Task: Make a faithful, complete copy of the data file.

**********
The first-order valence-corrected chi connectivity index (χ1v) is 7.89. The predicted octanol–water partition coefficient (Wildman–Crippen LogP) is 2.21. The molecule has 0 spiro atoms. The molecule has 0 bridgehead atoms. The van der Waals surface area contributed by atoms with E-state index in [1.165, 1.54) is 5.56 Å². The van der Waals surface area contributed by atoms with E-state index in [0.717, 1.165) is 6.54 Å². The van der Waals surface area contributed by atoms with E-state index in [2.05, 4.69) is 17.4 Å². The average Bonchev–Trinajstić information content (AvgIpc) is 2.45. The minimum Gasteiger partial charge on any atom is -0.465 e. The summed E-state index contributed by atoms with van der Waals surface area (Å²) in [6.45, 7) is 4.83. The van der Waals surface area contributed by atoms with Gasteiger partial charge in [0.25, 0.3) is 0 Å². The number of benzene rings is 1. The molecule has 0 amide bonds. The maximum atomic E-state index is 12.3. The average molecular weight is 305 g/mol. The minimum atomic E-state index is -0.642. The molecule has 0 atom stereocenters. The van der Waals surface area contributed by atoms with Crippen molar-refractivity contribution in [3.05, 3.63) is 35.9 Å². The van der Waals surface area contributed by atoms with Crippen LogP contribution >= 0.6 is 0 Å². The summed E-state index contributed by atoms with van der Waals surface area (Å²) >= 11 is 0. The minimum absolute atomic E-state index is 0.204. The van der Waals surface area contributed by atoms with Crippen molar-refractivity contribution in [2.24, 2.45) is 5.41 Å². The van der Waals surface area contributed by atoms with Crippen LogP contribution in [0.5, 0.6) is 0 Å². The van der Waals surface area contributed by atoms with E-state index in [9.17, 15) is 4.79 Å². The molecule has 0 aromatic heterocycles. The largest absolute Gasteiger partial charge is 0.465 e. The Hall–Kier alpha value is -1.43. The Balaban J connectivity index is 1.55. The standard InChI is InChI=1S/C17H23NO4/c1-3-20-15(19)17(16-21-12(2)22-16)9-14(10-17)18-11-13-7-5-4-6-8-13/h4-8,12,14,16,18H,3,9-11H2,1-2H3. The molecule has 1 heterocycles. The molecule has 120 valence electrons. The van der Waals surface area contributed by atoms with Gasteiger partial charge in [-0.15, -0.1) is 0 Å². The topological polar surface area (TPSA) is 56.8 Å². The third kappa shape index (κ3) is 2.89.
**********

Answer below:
The first-order valence-corrected chi connectivity index (χ1v) is 7.89. The predicted octanol–water partition coefficient (Wildman–Crippen LogP) is 2.21. The molecule has 0 spiro atoms. The molecule has 0 bridgehead atoms. The van der Waals surface area contributed by atoms with E-state index in [1.165, 1.54) is 5.56 Å². The van der Waals surface area contributed by atoms with E-state index in [0.717, 1.165) is 6.54 Å². The van der Waals surface area contributed by atoms with E-state index in [2.05, 4.69) is 17.4 Å². The average Bonchev–Trinajstić information content (AvgIpc) is 2.45. The minimum Gasteiger partial charge on any atom is -0.465 e. The summed E-state index contributed by atoms with van der Waals surface area (Å²) in [6.45, 7) is 4.83. The van der Waals surface area contributed by atoms with Gasteiger partial charge in [0.25, 0.3) is 0 Å². The number of benzene rings is 1. The molecule has 0 amide bonds. The maximum atomic E-state index is 12.3. The average molecular weight is 305 g/mol. The minimum atomic E-state index is -0.642. The molecule has 0 atom stereocenters. The van der Waals surface area contributed by atoms with Crippen molar-refractivity contribution in [3.05, 3.63) is 35.9 Å². The van der Waals surface area contributed by atoms with Crippen LogP contribution >= 0.6 is 0 Å². The summed E-state index contributed by atoms with van der Waals surface area (Å²) >= 11 is 0. The minimum absolute atomic E-state index is 0.204. The van der Waals surface area contributed by atoms with Crippen molar-refractivity contribution in [2.24, 2.45) is 5.41 Å². The van der Waals surface area contributed by atoms with Crippen LogP contribution in [0.5, 0.6) is 0 Å². The van der Waals surface area contributed by atoms with E-state index in [9.17, 15) is 4.79 Å². The molecule has 0 aromatic heterocycles. The largest absolute Gasteiger partial charge is 0.465 e. The Hall–Kier alpha value is -1.43. The Balaban J connectivity index is 1.55. The standard InChI is InChI=1S/C17H23NO4/c1-3-20-15(19)17(16-21-12(2)22-16)9-14(10-17)18-11-13-7-5-4-6-8-13/h4-8,12,14,16,18H,3,9-11H2,1-2H3. The molecule has 1 heterocycles. The molecule has 120 valence electrons. The van der Waals surface area contributed by atoms with Gasteiger partial charge in [-0.15, -0.1) is 0 Å². The topological polar surface area (TPSA) is 56.8 Å². The third kappa shape index (κ3) is 2.89.